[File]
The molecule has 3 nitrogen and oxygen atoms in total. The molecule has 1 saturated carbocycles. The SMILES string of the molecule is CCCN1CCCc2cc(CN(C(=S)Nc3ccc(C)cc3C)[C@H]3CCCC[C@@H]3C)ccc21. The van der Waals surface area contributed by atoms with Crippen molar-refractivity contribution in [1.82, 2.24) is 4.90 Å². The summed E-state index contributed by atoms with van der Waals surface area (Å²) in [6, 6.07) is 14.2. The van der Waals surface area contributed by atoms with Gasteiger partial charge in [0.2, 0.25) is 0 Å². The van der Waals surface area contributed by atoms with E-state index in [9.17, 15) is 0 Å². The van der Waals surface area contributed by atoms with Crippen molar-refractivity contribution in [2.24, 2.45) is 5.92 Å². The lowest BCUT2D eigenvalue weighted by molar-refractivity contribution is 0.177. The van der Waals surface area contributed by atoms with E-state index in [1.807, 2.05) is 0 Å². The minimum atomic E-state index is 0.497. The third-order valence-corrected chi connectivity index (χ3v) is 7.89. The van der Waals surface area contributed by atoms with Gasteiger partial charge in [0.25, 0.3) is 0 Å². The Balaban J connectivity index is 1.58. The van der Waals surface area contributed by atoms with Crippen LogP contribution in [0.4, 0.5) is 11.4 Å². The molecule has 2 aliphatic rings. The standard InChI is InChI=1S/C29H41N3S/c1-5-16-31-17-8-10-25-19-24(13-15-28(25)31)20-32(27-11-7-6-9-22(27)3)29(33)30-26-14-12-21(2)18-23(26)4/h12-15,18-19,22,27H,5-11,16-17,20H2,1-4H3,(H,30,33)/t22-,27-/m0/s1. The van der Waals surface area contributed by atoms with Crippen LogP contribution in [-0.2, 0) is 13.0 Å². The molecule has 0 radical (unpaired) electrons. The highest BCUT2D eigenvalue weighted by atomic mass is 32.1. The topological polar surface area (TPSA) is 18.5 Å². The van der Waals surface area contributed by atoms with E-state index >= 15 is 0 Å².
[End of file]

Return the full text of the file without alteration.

The molecule has 3 nitrogen and oxygen atoms in total. The molecule has 1 saturated carbocycles. The SMILES string of the molecule is CCCN1CCCc2cc(CN(C(=S)Nc3ccc(C)cc3C)[C@H]3CCCC[C@@H]3C)ccc21. The van der Waals surface area contributed by atoms with Crippen molar-refractivity contribution in [1.82, 2.24) is 4.90 Å². The summed E-state index contributed by atoms with van der Waals surface area (Å²) in [6, 6.07) is 14.2. The van der Waals surface area contributed by atoms with Gasteiger partial charge in [0.2, 0.25) is 0 Å². The van der Waals surface area contributed by atoms with E-state index in [9.17, 15) is 0 Å². The van der Waals surface area contributed by atoms with Crippen molar-refractivity contribution in [2.24, 2.45) is 5.92 Å². The lowest BCUT2D eigenvalue weighted by molar-refractivity contribution is 0.177. The van der Waals surface area contributed by atoms with E-state index in [1.807, 2.05) is 0 Å². The minimum atomic E-state index is 0.497. The third-order valence-corrected chi connectivity index (χ3v) is 7.89. The van der Waals surface area contributed by atoms with Gasteiger partial charge in [0.25, 0.3) is 0 Å². The Balaban J connectivity index is 1.58. The van der Waals surface area contributed by atoms with Crippen LogP contribution in [0.4, 0.5) is 11.4 Å². The molecule has 2 aliphatic rings. The standard InChI is InChI=1S/C29H41N3S/c1-5-16-31-17-8-10-25-19-24(13-15-28(25)31)20-32(27-11-7-6-9-22(27)3)29(33)30-26-14-12-21(2)18-23(26)4/h12-15,18-19,22,27H,5-11,16-17,20H2,1-4H3,(H,30,33)/t22-,27-/m0/s1. The van der Waals surface area contributed by atoms with Crippen LogP contribution in [-0.2, 0) is 13.0 Å². The molecule has 0 radical (unpaired) electrons. The highest BCUT2D eigenvalue weighted by atomic mass is 32.1. The topological polar surface area (TPSA) is 18.5 Å². The van der Waals surface area contributed by atoms with E-state index >= 15 is 0 Å².